Norwegian primary health care: Evaluation of a lifestyle intervention program
Scientific article in Fysioterapeuten 11/2013.
Silje Stangeland Lie, MSc og fysioterapeut. Doktorgradsstipendiat i Helsevitenskap, Universitetet i Stavanger. firstname.lastname@example.org.
Cecilie Hagland Sevild, Fysioterapeut og prosjektleder Stor og Sterk/Frisklivssentralen, Avdeling for fysio- og ergoterapi, Stavanger Kommune. email@example.com.
Leif Inge Tjelta, Dosent, Institutt for grunnskolelærerutdanning, idrett og spesialpedagogikk. Universitetet i Stavanger.
Sindre Mikal Dyrstad, PhD, Første-amanuensis, Institutt for grunnskolelærerutdanning, idrett og spesialpedagogikk. Universitetet i Stavanger.
Aims: The aim of this study was to evaluate the physiological effects of an outpatient lifestyle intervention program prescribed by Norwegian primary health care for inactive obese people. The program includes exercise and lifestyle modification education.
Methods: Inactive obese participants were randomly assigned to either an intervention group (n=18), which received six months of intensive training and health education followed by six months of follow-up once a week, or to a control group (n=17). At baseline, six months and 12 months the participants were tested for anthropometrics, VO2max, blood lipids and blood pressure.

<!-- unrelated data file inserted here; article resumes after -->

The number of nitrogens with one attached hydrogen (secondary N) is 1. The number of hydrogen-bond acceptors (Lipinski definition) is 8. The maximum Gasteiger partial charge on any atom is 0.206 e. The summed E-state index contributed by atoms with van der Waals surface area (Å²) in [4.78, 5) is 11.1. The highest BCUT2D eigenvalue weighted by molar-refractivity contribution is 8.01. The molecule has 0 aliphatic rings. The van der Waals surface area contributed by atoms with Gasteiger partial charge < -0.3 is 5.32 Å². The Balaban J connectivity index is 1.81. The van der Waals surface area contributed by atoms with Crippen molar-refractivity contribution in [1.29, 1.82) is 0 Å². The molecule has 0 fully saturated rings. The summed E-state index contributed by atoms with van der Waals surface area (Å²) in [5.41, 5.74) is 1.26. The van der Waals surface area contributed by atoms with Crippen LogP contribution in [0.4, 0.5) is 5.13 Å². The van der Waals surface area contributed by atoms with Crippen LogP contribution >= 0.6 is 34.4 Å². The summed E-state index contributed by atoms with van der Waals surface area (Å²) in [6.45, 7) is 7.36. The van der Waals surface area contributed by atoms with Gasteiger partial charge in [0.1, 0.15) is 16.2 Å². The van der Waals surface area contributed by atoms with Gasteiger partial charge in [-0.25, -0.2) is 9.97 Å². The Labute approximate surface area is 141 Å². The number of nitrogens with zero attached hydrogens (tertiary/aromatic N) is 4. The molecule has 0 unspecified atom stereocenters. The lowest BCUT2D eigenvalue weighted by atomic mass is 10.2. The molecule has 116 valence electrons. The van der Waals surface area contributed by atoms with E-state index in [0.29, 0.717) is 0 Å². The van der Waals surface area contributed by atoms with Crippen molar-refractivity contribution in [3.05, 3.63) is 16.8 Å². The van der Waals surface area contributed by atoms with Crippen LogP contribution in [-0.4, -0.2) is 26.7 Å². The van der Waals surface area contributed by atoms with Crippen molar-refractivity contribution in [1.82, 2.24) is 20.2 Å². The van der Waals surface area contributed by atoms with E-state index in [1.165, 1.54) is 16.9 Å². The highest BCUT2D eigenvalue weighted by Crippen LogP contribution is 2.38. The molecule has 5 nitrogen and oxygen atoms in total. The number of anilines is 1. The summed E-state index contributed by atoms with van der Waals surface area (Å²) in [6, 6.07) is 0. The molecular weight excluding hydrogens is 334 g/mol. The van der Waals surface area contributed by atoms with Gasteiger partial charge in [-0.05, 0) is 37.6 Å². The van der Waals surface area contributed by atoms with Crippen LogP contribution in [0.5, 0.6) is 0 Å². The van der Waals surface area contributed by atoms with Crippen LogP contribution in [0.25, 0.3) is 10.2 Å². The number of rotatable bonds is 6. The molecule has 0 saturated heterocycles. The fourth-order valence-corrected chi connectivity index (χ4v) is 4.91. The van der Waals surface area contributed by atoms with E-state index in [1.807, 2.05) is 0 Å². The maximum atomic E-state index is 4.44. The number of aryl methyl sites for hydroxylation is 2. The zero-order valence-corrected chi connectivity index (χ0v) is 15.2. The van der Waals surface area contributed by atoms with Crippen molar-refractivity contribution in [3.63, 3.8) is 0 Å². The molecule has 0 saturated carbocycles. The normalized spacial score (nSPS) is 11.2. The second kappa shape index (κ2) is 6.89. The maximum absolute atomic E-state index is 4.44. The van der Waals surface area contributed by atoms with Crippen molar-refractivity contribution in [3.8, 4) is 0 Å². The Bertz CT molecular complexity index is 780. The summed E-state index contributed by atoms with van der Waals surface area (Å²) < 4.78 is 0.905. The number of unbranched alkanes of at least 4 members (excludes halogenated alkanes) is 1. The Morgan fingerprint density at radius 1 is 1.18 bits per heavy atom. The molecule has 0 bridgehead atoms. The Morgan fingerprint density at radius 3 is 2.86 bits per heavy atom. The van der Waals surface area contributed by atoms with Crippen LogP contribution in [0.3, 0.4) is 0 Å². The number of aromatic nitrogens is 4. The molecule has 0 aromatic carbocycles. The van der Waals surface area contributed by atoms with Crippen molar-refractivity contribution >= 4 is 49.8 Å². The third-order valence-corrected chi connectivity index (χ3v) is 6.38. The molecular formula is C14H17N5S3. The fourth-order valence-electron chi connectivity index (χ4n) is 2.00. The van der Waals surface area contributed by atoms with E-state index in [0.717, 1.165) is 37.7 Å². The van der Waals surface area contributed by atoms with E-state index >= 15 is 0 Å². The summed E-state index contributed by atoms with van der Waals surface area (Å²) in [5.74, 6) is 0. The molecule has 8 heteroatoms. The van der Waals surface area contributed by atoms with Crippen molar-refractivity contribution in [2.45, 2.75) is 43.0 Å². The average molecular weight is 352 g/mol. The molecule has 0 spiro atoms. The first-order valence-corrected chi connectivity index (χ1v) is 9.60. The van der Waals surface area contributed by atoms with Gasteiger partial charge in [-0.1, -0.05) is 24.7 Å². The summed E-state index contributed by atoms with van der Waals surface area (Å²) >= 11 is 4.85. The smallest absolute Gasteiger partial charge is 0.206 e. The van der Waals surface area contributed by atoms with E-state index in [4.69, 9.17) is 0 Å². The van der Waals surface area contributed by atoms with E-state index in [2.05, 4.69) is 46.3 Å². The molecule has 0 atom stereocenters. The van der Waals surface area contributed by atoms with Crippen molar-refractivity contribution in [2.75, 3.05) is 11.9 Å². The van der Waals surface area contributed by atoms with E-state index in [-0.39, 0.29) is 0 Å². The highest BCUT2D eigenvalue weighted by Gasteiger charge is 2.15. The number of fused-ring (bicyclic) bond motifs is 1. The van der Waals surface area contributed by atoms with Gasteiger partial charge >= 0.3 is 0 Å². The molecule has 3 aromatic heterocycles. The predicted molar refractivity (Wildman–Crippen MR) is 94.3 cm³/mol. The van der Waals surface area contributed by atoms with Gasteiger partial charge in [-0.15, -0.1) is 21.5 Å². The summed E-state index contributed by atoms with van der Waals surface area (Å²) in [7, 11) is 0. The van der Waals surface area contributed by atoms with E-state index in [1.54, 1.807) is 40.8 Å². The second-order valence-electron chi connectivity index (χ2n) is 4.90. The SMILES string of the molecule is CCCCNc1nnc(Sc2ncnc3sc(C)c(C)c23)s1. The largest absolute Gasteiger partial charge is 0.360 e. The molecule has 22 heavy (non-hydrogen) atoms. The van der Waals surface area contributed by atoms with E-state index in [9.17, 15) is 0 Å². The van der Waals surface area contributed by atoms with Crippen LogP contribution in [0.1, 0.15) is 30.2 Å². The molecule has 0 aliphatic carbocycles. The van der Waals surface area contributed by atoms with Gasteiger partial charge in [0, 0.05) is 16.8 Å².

Results: Compared to the control group the intervention group reduced waist circumference and fat mass, and increased VO2max by 4.1%, 6.5% and 9.9%, respectively. The difference between the two groups was significant (p<0.05) after six months, but not after 12 months.
Conclusions: This small-scale study shows that this multidisciplinary outpatient lifestyle intervention program had beneficial effects on reducing several obesity-related cardiovascular risk factors after six months. However, in the conclusion several adjustments to this and similar programs are suggested to further improve the participants’ outcome and reduce drop-out.
Keywords: Obese, waist circumference, weight loss, blood pressure, VO2max, outpatient, randomised controlled trial.